Distributing Knowledge: Warsaw as a Center of Jewish Publishing, 1850-1914

Natan Cohen

Bar Ilan University

Thanks to the initiatives and investments of individuals in the relatively “young” community, Warsaw became already in the mid nineteenth century, a vibrant center for distribution of knowledge. Jewish printers, publishers, book sellers and collectors contributed a great deal to the Jewish (i.e. Hebrew and Yiddish) book market in Eastern Europe, as well as to the culture of knowledge in Polish. With the passage of time a growing number of journals and newspapers, in various fields of interest and for all levels of readers, were printed there and distributed over broad geographical distances.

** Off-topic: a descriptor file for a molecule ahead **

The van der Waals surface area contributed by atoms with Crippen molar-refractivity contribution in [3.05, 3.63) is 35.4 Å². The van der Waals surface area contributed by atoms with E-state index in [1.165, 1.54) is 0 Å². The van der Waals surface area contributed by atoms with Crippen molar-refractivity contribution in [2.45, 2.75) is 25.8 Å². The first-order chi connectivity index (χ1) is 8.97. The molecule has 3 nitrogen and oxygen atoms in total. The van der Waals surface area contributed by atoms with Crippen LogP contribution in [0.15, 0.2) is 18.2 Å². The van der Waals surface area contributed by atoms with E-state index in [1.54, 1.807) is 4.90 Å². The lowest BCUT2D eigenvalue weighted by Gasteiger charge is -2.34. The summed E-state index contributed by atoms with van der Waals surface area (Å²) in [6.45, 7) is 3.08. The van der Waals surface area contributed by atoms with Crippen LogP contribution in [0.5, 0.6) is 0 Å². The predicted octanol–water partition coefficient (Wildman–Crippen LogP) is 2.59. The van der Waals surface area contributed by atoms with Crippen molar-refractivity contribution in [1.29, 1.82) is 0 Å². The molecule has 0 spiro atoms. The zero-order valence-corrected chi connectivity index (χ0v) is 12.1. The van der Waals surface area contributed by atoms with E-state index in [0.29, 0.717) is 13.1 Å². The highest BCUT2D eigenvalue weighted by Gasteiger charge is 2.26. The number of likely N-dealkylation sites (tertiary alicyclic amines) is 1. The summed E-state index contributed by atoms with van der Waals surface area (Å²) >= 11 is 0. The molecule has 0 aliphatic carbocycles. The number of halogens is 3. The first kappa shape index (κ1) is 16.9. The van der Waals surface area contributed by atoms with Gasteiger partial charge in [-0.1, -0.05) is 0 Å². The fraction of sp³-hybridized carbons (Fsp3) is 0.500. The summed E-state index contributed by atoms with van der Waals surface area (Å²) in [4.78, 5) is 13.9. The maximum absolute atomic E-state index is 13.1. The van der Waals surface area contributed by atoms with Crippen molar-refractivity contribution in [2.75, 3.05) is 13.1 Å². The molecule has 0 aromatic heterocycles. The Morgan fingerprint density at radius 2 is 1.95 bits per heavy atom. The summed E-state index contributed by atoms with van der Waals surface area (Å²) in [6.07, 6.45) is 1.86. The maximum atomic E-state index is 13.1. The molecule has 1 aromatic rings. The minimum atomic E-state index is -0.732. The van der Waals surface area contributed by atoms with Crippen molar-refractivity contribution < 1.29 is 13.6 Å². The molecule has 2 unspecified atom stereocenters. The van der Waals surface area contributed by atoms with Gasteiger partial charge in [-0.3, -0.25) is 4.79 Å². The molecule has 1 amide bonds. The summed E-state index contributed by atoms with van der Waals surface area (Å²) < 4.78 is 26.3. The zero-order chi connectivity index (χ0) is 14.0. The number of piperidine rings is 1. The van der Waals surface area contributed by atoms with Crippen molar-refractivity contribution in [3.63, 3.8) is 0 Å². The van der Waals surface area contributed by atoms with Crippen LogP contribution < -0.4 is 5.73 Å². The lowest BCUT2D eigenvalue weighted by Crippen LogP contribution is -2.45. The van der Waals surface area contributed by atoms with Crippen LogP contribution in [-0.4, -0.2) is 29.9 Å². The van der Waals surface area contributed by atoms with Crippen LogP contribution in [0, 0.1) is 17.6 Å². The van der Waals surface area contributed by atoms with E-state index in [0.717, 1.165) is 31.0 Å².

By the end of the nineteenth century Warsaw became already a center of Jewish culture with the prestigious library of Jewish studies (established in 1879) and with a growing number of writers and intellectuals functioning in one, two or all three languages (Yiddish, Hebrew and Polish) living there. They exposed the Jewish reading public to belle-letters of high quality, to popular scientific works and to new political movements. New publishing houses competed with each other on behalf of the Jewish reader, in order to supply him or her with the best quality printed matters on the one hand, while newspaper editors competed with each other for the wider (if not lower) reading public, on the other hand.


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